... is a Professor at the University of Exeter. His most recent book is The Kurdish Question Revisited (2016).
... is a Professor of sociology at Boğaziçi University in Istanbul and the author of books such as Kurdish Nationalism in Iran: The Forgotten Years (1947-1979) and Modernity and the Stateless: The Kurdish Question in Iran (2012).
... is a leading Kurdish singer and musician. Among his many albums are two put out by the Norwegian record label Kirkelig Kulturverksted, Suvare Krimanciye (2012), in which he described the 1938 genocide on the Kurds, and Kobani (2016), on which Norwegian artists Knut Reiersrud and Mari Boine are among the contributors.
TUESDAY, APRIL 12TH
5 PM - Being a Kurd in the 21st Century: Reflections on the History of the Present
Opening lecture by Abbas Vali
The Kurds constitute the largest stateless nation in the contemporary world. Some forty million Kurds live in Kurdistan under the national jurisdiction of the four sovereign states of Turkey, Iran, Iraq and Syria which in various ways deny Kurdish national identity and suppress its political and cultural manifestations by the means of law and the force of arms.
The division of Kurdistan after the First World War and the subsequent structural diversity of the Kurdish communities, administered by different political and economic regimes, have deprived the Kurds of political unity and cultural cohesion. Opposition to the suppression and denial of Kurdish identity and resistance to the imposed national identities and strategies of forced assimilation remain the primary cause of Kurdish uprisings and rebellions.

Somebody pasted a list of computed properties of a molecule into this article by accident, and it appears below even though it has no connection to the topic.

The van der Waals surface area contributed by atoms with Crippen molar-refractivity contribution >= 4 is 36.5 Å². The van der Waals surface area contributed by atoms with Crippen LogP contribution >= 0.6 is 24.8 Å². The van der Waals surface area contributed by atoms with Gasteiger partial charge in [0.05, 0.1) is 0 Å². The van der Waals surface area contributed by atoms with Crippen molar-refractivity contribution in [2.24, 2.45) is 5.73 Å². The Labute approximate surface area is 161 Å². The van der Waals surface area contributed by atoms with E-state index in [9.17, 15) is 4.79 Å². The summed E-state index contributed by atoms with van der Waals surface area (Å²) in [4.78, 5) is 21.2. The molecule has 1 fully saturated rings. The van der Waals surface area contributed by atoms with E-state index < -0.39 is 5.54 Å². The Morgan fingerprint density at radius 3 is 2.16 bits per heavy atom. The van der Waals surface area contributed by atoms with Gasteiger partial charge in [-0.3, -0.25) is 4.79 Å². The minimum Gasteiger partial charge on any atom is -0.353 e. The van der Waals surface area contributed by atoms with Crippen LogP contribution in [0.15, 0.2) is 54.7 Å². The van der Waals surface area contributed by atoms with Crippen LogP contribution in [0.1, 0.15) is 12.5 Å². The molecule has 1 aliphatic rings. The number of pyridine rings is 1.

In this lecture, Abbas Vali, born in the Iranian part of Kurdistan and today a Professor of sociology at the Bogazici University in Istanbul, seek to explain the dynamics shaping the contemporary Kurdish history and politics, focusing on the relationship between domination and Kurdish resistance to subjection and assimilation since the advent of the modern nationstate in the Middle East.
7 PM - To be or not to be Kurdish
With Barzoo Eliassi, Kawa Nemir & Dilar Dirik
One of the most signifi cant Kurds in history, Saladin, never fought for the Kurdish cause. The 12th century Army leader had projects he considered more important, a fact that is diffi cult to stomach for many Kurds today. Still, the Kurdish identity project has strong roots; as early as 1692, the writer Ahmad-i Khani formulated the ambition of a Kurdish nation state in his grand epic, Mem and Zin. But what does being a Kurd really entail? What God do you worship, what is your language, your political and national affi liation? How does your gender affect your Kurdish identity, and what does this look like today? War and persecution has forced many Kurds into exile. What does the Kurdish diasporic identity look like?
Writer and translator Kawa Nemir belongs to a generation that has experienced a golden age for Kurdish language and literature in Turkey. The academic Barzoo Eliassi has studied identity and belonging in the Kurdish diaspora, while Dilar Dilik has studied gender and identity among Syrian Kurds. The three of them will meet poet Endre Ruset for a conversation about what it means to be Kurdish.
WEDNESDAY, APRIL 13TH
5 PM - The minorities of Turkey
With Seda Altuğ, Gareth Stansfi eld and Abbas Vali